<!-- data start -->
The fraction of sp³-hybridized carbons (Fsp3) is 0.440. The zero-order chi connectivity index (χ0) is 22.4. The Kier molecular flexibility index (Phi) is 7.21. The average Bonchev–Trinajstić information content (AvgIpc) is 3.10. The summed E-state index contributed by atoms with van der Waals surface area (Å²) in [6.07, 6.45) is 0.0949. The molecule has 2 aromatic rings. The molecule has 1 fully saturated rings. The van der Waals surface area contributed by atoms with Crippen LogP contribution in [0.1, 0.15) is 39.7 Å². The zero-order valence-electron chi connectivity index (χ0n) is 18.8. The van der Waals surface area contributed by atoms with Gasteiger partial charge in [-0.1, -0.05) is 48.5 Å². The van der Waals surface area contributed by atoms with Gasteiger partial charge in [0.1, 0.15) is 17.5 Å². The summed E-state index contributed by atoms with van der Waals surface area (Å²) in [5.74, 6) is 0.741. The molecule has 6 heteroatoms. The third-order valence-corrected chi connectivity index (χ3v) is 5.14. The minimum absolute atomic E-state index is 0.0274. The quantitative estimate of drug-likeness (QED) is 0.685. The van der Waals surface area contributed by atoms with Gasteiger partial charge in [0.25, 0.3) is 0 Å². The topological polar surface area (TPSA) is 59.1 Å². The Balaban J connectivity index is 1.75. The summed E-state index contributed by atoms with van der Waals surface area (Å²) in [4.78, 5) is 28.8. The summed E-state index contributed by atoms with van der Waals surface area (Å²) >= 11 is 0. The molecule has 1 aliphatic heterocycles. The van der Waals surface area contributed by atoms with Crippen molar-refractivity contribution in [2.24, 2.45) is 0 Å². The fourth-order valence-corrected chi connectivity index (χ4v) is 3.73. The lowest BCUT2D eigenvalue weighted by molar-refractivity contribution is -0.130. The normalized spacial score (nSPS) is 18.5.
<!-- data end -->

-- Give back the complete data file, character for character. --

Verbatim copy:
The fraction of sp³-hybridized carbons (Fsp3) is 0.440. The zero-order chi connectivity index (χ0) is 22.4. The Kier molecular flexibility index (Phi) is 7.21. The average Bonchev–Trinajstić information content (AvgIpc) is 3.10. The summed E-state index contributed by atoms with van der Waals surface area (Å²) in [6.07, 6.45) is 0.0949. The molecule has 2 aromatic rings. The molecule has 1 fully saturated rings. The van der Waals surface area contributed by atoms with Crippen LogP contribution in [0.1, 0.15) is 39.7 Å². The zero-order valence-electron chi connectivity index (χ0n) is 18.8. The van der Waals surface area contributed by atoms with Gasteiger partial charge in [-0.1, -0.05) is 48.5 Å². The van der Waals surface area contributed by atoms with Gasteiger partial charge in [0.1, 0.15) is 17.5 Å². The summed E-state index contributed by atoms with van der Waals surface area (Å²) in [5.74, 6) is 0.741. The molecule has 6 heteroatoms. The third-order valence-corrected chi connectivity index (χ3v) is 5.14. The minimum absolute atomic E-state index is 0.0274. The quantitative estimate of drug-likeness (QED) is 0.685. The van der Waals surface area contributed by atoms with Gasteiger partial charge in [0.25, 0.3) is 0 Å². The topological polar surface area (TPSA) is 59.1 Å². The Balaban J connectivity index is 1.75. The summed E-state index contributed by atoms with van der Waals surface area (Å²) in [4.78, 5) is 28.8. The summed E-state index contributed by atoms with van der Waals surface area (Å²) >= 11 is 0. The molecule has 1 aliphatic heterocycles. The van der Waals surface area contributed by atoms with Crippen molar-refractivity contribution in [2.24, 2.45) is 0 Å². The fourth-order valence-corrected chi connectivity index (χ4v) is 3.73. The lowest BCUT2D eigenvalue weighted by molar-refractivity contribution is -0.130. The normalized spacial score (nSPS) is 18.5.